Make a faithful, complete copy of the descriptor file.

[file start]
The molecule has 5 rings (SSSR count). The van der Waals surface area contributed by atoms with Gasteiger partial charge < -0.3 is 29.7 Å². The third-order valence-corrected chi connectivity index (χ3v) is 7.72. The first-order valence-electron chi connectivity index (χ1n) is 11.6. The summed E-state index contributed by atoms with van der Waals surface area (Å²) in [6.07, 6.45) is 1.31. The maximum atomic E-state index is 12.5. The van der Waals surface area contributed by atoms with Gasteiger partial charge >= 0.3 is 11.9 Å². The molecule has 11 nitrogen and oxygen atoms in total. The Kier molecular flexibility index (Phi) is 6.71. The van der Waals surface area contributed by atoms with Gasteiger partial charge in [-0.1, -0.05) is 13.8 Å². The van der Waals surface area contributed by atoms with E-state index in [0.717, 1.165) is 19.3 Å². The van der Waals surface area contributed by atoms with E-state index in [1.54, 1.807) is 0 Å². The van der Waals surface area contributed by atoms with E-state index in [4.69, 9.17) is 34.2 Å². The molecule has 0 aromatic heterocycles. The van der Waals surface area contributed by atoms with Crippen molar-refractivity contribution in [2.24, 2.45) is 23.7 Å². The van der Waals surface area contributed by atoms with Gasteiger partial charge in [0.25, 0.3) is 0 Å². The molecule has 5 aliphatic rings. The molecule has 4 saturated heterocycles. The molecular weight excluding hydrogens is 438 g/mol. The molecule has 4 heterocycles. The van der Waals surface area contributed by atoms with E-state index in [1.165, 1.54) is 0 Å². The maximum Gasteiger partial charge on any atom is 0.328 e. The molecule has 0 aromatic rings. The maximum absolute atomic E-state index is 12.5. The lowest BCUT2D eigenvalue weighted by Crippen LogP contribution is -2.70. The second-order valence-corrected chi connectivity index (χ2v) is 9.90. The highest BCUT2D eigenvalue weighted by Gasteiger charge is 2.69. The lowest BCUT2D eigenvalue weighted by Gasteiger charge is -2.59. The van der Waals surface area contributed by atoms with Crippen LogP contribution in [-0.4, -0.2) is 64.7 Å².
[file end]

The molecule has 5 rings (SSSR count). The van der Waals surface area contributed by atoms with Gasteiger partial charge < -0.3 is 29.7 Å². The third-order valence-corrected chi connectivity index (χ3v) is 7.72. The first-order valence-electron chi connectivity index (χ1n) is 11.6. The summed E-state index contributed by atoms with van der Waals surface area (Å²) in [6.07, 6.45) is 1.31. The maximum atomic E-state index is 12.5. The van der Waals surface area contributed by atoms with Gasteiger partial charge >= 0.3 is 11.9 Å². The molecule has 11 nitrogen and oxygen atoms in total. The Kier molecular flexibility index (Phi) is 6.71. The van der Waals surface area contributed by atoms with Gasteiger partial charge in [-0.1, -0.05) is 13.8 Å². The van der Waals surface area contributed by atoms with E-state index in [0.717, 1.165) is 19.3 Å². The van der Waals surface area contributed by atoms with E-state index in [1.54, 1.807) is 0 Å². The van der Waals surface area contributed by atoms with E-state index in [4.69, 9.17) is 34.2 Å². The molecule has 0 aromatic heterocycles. The van der Waals surface area contributed by atoms with Crippen molar-refractivity contribution in [2.24, 2.45) is 23.7 Å². The van der Waals surface area contributed by atoms with Gasteiger partial charge in [0.25, 0.3) is 0 Å². The molecule has 5 aliphatic rings. The molecule has 4 saturated heterocycles. The molecular weight excluding hydrogens is 438 g/mol. The molecule has 4 heterocycles. The van der Waals surface area contributed by atoms with E-state index in [1.165, 1.54) is 0 Å². The maximum Gasteiger partial charge on any atom is 0.328 e. The molecule has 0 aromatic rings. The maximum absolute atomic E-state index is 12.5. The lowest BCUT2D eigenvalue weighted by Crippen LogP contribution is -2.70. The second-order valence-corrected chi connectivity index (χ2v) is 9.90. The highest BCUT2D eigenvalue weighted by Gasteiger charge is 2.69. The lowest BCUT2D eigenvalue weighted by Gasteiger charge is -2.59. The van der Waals surface area contributed by atoms with Crippen LogP contribution in [-0.4, -0.2) is 64.7 Å².